Meanwhile, the global LNG market remains weak, especially in Asia. And although prices are indicating that more LNG should be pushed to Europe, imports into the continent showed signs of slowing month/month in July, but were still higher year/year, according to Energy Aspects.
“Our forecast for the first two weeks of August suggests that LNG imports in August could be the lowest for any month so far in 2019,” the firm said.
However, Cheniere Energy Inc. executives during a 2Q2019 conference call indicated that looking beyond the current shoulder season, Asian and European benchmarks are trading in steep contango, indicating demand is expected to pick up again going into the winter season.
Spot gas prices remained firmly in the red Friday as extremely mild weather set up over most of the United States aside from the South, especially Texas.
“Temperatures and humidity levels over much of the Upper Midwest and Northeast will be more typical of September, rather than the middle of August, this weekend,” AccuWeather senior meteorologist Alex Sosnowski said. Highs were forecast to range from the upper 70s to near 80 over the northern tier to the upper 80s around the Chesapeake Bay. The air expected over the weekend had its origins from northern and central Canada, which was expected to cool conditions at night.
“Low temperatures in the Northeast are forecast to range from the middle 40s over the mountains of northern New England to the upper 60s around the Chesapeake Bay,” Sosnowski said.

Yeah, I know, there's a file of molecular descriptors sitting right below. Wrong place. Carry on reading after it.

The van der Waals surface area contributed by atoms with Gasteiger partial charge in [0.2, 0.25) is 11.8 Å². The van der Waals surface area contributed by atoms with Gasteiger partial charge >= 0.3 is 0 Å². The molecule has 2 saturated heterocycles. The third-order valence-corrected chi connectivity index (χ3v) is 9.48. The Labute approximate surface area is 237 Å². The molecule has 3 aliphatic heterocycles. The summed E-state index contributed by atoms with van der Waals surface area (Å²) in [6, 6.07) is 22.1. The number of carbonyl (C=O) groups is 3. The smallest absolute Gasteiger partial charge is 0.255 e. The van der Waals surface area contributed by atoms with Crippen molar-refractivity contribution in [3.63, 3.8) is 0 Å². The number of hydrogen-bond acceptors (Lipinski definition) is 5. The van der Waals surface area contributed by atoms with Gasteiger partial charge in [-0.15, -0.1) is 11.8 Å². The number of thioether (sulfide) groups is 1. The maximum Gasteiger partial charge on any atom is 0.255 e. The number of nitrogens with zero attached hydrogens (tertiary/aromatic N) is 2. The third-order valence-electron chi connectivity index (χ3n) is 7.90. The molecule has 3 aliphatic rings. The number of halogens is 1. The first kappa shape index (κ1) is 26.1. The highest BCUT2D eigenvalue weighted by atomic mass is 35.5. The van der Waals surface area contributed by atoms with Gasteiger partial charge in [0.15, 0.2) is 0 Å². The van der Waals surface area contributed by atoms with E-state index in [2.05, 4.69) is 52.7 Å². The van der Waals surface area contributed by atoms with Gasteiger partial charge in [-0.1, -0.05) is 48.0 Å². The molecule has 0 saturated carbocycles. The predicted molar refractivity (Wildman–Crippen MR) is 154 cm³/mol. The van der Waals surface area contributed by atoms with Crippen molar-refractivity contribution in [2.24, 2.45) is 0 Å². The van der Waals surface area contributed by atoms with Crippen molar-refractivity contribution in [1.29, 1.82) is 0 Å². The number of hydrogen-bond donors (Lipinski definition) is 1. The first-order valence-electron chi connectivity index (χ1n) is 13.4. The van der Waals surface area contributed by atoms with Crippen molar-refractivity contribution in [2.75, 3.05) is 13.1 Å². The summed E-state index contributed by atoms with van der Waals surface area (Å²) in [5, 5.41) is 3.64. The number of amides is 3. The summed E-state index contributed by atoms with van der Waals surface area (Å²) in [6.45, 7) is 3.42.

Meanwhile, at their lowest point, nighttime temperatures over the Midwest are expected to range from the lower 50s over the Upper Peninsula of Michigan and northern Minnesota to the middle 60s along the Ohio River in Illinois, Indiana and Ohio.
The breath of fresh air on tap for the Northeast sent prices plunging on Friday. Transco Zone 6 NY spot gas prices tumbled 16.5 cents to $1.685, while New England prices posted smaller losses due to the reshuffling of flows following unplanned maintenance on Algonquin Gas Transmission.
In Appalachia, Tennessee Zone 4 Marcellus cash tumbled 28 cents to $1.395, although most other pricing hubs fell less than 20 cents day/day.
Prices were mixed throughout the Southeast and in Louisiana, with changes limited to less than a nickel at most locations as flow nominations to U.S. LNG export terminals for Friday returned above the 4 Bcf/d mark for the first time since last Monday (Aug. 5).
However, Genscape Inc. proprietary monitoring indicates a new set of operational issues cropping up similar to those that recently suppressed numbers, suggesting Friday’s nominations may be subject to downward revisions.
Since Aug.3, when feed gas deliveries to domestic LNG export terminals began dropping with a series of train outages, pipeline-reported deliveries had averaged 3.98 Bcf/d (including Friday’s potentially high value), according to Genscape. This represented a drop of nearly 1.8 Bcf/d compared to the 30-day average prior to the outages.
On the pipeline front, Gulf South Pipeline on Thursday began maintenance at the Hall Summit compressor station in Bienville Parish, LA. The work, set to continue through Sept. 26, is to restrict capacity at the Hall Summit/East Texas/Koran Area scheduling group by 146 MMcf/d for the duration of the event.
In the Midcontinent, cash prices were down as much as 10.5 cents at Northern Border Ventura. Similar decreases were seen in the Midwest.
The only significant gains seen across the country were in West Texas, where strong local demand lift prices considerably. Waha jumped 28.5 cents to average 44 cents, with every trade pricing above zero and at least one hitting a high of $1.05.